There were many trails that crossed Arizona in the early days including the Butterfield Overland Stage, the Gila Trail and the Beale Camel Road and most of them crossed east to west.
One that isn’t as well-known is the trail that early Mormon pioneers followed out of Utah starting in the 1870’s. It was called the Hamblin Trail for Jacob Hamblin, who was a kind of Latter Day Saint Daniel Boone. The trail led across the Arizona Strip, up and over the Kaibab Plateau and over to the Little Colorado River around today’s Winslow and Holbrook.
From there Mormons spread all across the land, settling along the Little Colorado River, in Eager, St. Johns, Lehi, Mesa, Safford, and St. David and even into northern Mexico.
Arizona didn’t have a Mormon Temple until 1926. Since it was inappropriate for young unmarried couples to travel together they were married in local wards before they headed up the trail to the temple at St. George, Utah to have their vows sealed in the temple.
It was a journey of several hundred miles and could take several weeks. Some couples hoped to wait until their vows were sealed in the temple to consummate their marriage but for most they were legally married and thus it was a “Honeymoon Trail.”
They traveled by wagon through the rough central mountains of Arizona to the Little Colorado River at Sunset Crossing, today’s Winslow, then north past Moenave Wash to Lee’s Ferry on the Colorado River and west across the Kaibab Plateau to St. George.
The wagons could make at best, 15 miles a day.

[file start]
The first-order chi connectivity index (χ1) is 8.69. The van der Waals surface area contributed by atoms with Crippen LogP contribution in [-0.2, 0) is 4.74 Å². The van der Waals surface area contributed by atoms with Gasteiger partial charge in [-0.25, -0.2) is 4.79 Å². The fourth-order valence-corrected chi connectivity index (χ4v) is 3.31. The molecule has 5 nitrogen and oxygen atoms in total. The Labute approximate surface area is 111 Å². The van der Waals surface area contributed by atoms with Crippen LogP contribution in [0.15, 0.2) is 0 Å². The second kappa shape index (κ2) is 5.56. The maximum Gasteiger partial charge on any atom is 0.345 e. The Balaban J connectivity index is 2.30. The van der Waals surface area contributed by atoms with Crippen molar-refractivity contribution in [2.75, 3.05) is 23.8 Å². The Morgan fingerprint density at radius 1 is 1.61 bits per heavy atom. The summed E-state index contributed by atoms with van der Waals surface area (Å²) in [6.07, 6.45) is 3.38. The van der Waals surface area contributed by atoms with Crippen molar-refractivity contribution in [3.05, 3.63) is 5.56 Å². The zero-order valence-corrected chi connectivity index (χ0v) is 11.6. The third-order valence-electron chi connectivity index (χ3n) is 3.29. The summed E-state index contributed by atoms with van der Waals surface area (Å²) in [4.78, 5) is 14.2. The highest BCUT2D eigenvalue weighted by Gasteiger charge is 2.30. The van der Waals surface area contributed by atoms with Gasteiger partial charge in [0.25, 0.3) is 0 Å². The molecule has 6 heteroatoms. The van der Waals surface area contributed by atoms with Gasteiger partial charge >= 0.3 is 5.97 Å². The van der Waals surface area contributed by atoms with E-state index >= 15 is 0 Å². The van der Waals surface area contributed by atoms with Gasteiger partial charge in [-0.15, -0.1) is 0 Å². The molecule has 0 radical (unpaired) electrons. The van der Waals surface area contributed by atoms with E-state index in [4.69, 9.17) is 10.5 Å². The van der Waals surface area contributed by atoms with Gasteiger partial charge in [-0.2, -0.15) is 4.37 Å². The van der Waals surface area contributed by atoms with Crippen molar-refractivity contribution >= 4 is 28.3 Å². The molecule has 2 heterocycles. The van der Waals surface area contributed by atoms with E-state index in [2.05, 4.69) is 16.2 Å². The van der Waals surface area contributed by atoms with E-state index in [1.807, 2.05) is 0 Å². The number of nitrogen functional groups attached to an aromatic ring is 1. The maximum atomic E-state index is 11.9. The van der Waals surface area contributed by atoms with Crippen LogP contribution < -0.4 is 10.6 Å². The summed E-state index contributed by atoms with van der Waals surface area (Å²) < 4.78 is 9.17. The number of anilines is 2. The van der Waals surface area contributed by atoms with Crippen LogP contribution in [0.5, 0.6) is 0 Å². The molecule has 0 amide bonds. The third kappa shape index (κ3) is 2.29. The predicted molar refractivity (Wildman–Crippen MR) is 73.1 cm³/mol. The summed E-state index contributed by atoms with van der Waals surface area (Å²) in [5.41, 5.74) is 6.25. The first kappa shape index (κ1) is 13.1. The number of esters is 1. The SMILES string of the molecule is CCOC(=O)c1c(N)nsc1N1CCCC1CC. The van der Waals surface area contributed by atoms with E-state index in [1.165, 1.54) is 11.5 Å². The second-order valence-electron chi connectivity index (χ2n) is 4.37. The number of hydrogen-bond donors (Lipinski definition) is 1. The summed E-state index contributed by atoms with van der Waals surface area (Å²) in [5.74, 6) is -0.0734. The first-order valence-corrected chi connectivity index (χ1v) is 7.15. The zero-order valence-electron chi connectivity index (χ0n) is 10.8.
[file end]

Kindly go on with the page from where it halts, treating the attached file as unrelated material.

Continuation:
Some were able to make the long journey right after their marriage in the local ward however, it was not uncommon for couples to have to wait for months, even years before they could make the trek.
After the ceremony in St. George the happy couple rested a few days, loaded up on supplies, hitched up the team and headed back down the trail to Arizona.
For those who made the journey, despite all the bumps and grinds, provided countless couples with a lifetime of fond memories of starting out life together on the Arizona frontier.
Although it’s commonly known as the Hamblin Trail, because of all the young couples who made the journey back to Utah to have their vows sealed, it’s fondly remembered as the Honeymoon Trail.
A few years ago I interviewed an elderly Mormon couple who’d made the trek. Aware of the problems encountered I observed that if newlyweds could stick together through a trip like that their marriage could handle all the curve balls that life threw at them.
They smiled and agreed. Then I asked the wife: “Did the idea of divorce ever occur to you on the trip?”
She smiled and said, “I never considered divorce….but I did think about murder once or twice.”